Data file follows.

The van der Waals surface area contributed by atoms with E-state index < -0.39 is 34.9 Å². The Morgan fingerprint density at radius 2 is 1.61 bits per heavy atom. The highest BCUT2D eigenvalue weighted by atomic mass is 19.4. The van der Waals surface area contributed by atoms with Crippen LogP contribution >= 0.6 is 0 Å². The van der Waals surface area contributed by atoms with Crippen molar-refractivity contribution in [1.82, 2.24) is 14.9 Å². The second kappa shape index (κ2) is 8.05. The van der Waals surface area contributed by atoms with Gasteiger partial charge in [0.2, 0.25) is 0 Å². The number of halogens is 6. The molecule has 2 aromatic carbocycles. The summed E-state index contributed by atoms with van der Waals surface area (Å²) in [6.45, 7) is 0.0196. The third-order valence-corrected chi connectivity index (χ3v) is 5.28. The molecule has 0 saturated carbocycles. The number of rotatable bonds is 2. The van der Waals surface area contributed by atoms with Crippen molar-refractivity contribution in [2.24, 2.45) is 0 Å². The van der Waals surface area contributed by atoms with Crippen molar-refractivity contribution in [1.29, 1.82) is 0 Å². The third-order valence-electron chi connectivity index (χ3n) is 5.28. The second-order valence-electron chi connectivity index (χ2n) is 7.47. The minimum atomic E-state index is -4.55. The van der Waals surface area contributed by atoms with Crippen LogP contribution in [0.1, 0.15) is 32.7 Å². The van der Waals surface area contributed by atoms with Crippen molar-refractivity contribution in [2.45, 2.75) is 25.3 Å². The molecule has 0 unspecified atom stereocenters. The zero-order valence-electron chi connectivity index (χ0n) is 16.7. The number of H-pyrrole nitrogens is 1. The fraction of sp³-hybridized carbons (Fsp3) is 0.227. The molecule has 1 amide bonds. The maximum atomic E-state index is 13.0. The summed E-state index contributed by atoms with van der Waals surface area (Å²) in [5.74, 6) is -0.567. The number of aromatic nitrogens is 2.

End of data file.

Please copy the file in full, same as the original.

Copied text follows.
The van der Waals surface area contributed by atoms with E-state index < -0.39 is 34.9 Å². The Morgan fingerprint density at radius 2 is 1.61 bits per heavy atom. The highest BCUT2D eigenvalue weighted by atomic mass is 19.4. The van der Waals surface area contributed by atoms with Crippen LogP contribution >= 0.6 is 0 Å². The van der Waals surface area contributed by atoms with Crippen molar-refractivity contribution in [1.82, 2.24) is 14.9 Å². The second kappa shape index (κ2) is 8.05. The van der Waals surface area contributed by atoms with Gasteiger partial charge in [0.2, 0.25) is 0 Å². The number of halogens is 6. The molecule has 2 aromatic carbocycles. The summed E-state index contributed by atoms with van der Waals surface area (Å²) in [6.45, 7) is 0.0196. The third-order valence-corrected chi connectivity index (χ3v) is 5.28. The molecule has 0 saturated carbocycles. The number of rotatable bonds is 2. The van der Waals surface area contributed by atoms with Crippen molar-refractivity contribution in [2.24, 2.45) is 0 Å². The van der Waals surface area contributed by atoms with Crippen molar-refractivity contribution in [1.29, 1.82) is 0 Å². The third-order valence-electron chi connectivity index (χ3n) is 5.28. The second-order valence-electron chi connectivity index (χ2n) is 7.47. The minimum atomic E-state index is -4.55. The van der Waals surface area contributed by atoms with Crippen LogP contribution in [0.1, 0.15) is 32.7 Å². The van der Waals surface area contributed by atoms with Crippen molar-refractivity contribution in [2.45, 2.75) is 25.3 Å². The molecule has 0 unspecified atom stereocenters. The zero-order valence-electron chi connectivity index (χ0n) is 16.7. The number of H-pyrrole nitrogens is 1. The fraction of sp³-hybridized carbons (Fsp3) is 0.227. The molecule has 1 amide bonds. The maximum atomic E-state index is 13.0. The summed E-state index contributed by atoms with van der Waals surface area (Å²) in [5.74, 6) is -0.567. The number of aromatic nitrogens is 2.